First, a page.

Taking a jab at its rival, Take-Two Chairman Strauss Zelnick issued a statement: "This is the same highly conditional proposal that EA offered Take-Two stockholders on March 13, 2008, which our board of directors thoroughly reviewed, and unanimously determined to be inadequate and contrary to the best interests of Take-Two's stockholders."
He further noted that Take-Two, in an effort to maximize shareholder value, has begun exploring strategic alternatives with interested parties, now that its record-breaking launch of Grand Theft Auto IV has wrapped up.
EA, which launched its hostile bid valued at $2 billion for Take-Two in late February, said despite the extension, its current offer remains the same.
"EA's offer price remains unchanged at $25.74 per share, and our offer is still subject to conditions that include regulatory approval. As stated earlier, we retain the right to terminate the offer, if the conditions are not satisfied," Owen Mahoney, senior vice president of EA corporate development, said in a statement.
Take-Two shares traded down 1.14 percent in Monday morning trading to $26.79 a share.

The Wii is still sold out

On Monday, we reported on the Wii Fit shortage. But believe it or not, the actual Wii console is still in short supply, a year and a half after its release. If you're like us, you figured that after the holiday season the overwhelming demand for the Nintendo Wii would finally let up and you'd finally be able to buy the console easily online and in stores. However, the Wii is still essentially sold out online; we couldn't find the console available to buy from major retailers like Amazon.com, Best Buy, and Circuit City. We did find a few places where you could buy a Wii, but they required you to buy an expensive bundle, like GameStop's $400 bundle or Wal-Mart's $500 bundle. According to Wii Tracker.com, you can't buy a Wii online for less than $390.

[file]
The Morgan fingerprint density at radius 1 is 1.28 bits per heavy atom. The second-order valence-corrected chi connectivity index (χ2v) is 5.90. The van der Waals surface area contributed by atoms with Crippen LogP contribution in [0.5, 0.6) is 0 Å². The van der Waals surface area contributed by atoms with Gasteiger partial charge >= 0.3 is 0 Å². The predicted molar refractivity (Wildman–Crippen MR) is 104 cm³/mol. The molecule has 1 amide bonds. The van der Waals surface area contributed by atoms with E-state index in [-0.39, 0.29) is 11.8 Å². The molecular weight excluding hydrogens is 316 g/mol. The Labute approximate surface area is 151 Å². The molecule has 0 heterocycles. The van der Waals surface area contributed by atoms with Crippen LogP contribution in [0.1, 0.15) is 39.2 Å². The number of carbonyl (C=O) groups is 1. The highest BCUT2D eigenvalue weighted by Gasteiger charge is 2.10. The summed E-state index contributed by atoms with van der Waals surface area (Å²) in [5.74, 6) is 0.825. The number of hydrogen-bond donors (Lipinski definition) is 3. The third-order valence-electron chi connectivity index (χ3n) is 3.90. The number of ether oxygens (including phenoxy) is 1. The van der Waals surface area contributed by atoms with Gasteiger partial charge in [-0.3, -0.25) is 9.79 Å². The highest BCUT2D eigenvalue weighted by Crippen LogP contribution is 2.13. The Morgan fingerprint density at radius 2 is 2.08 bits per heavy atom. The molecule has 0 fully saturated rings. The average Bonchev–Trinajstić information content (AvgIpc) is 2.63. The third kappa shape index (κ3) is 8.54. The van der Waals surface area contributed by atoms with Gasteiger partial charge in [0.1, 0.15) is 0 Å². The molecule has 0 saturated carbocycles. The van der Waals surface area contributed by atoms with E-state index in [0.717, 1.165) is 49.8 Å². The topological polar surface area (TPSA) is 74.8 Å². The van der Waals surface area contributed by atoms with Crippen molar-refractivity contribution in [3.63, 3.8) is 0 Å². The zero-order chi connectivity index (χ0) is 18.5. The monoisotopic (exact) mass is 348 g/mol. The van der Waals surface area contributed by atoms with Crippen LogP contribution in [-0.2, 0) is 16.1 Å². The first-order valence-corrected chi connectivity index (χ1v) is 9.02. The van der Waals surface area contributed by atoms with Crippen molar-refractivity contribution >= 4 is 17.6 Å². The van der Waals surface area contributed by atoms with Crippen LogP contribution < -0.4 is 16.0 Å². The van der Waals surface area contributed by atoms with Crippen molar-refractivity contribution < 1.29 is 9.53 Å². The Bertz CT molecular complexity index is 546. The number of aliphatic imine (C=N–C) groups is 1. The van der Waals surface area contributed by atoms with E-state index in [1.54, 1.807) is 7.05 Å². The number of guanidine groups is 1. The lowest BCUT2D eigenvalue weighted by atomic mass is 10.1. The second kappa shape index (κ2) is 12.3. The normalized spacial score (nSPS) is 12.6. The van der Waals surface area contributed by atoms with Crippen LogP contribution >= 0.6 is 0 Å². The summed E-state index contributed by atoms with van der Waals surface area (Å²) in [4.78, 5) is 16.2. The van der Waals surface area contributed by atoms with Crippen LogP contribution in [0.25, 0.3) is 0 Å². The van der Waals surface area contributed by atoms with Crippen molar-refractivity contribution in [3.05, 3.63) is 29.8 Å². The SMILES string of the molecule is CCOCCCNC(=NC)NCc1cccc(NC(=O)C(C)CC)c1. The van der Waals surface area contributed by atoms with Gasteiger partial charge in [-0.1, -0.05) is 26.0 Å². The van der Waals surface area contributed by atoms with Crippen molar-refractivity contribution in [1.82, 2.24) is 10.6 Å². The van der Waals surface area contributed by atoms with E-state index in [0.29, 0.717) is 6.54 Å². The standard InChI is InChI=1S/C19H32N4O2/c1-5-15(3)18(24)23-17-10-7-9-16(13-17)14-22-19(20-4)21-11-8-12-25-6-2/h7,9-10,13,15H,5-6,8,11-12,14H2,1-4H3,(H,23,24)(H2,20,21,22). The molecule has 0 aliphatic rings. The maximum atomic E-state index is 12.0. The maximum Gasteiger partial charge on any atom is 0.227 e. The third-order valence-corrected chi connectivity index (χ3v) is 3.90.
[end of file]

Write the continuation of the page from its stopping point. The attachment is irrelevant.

We contacted Nintendo for a comment on the persistant Wii shortages. Here's what the company said:
No home console has ever sold so fast for so long. We planned for big numbers--but not necessarily historic ones. We're doing everything we can. In fact, Nintendo recently forecast that for the fiscal year that began April 1, 2008, worldwide shipments for Wii will increase to 25 million from 18.61 million this past fiscal year. This summer, Nintendo will raise production to 2.4 million systems per month.
That extra production should help the shortage, but who knows if it's enough to handle demand. And while Nintendo claims it is doing everything it can, that's a little hard to swallow now that the company has had plenty of time to ramp up production. For what it's worth, other consoles are readily available online, with both the Xbox 360 and PlayStation 3 available at Amazon. And Nintendo's other popular platform, the DS, can be ordered in a variety of colors.
When do you think the Wii will be in ready supply? Does anyone think Nintendo is purposely creating an artificial shortage? (We don't.) Does anyone have any tips for Wii seekers?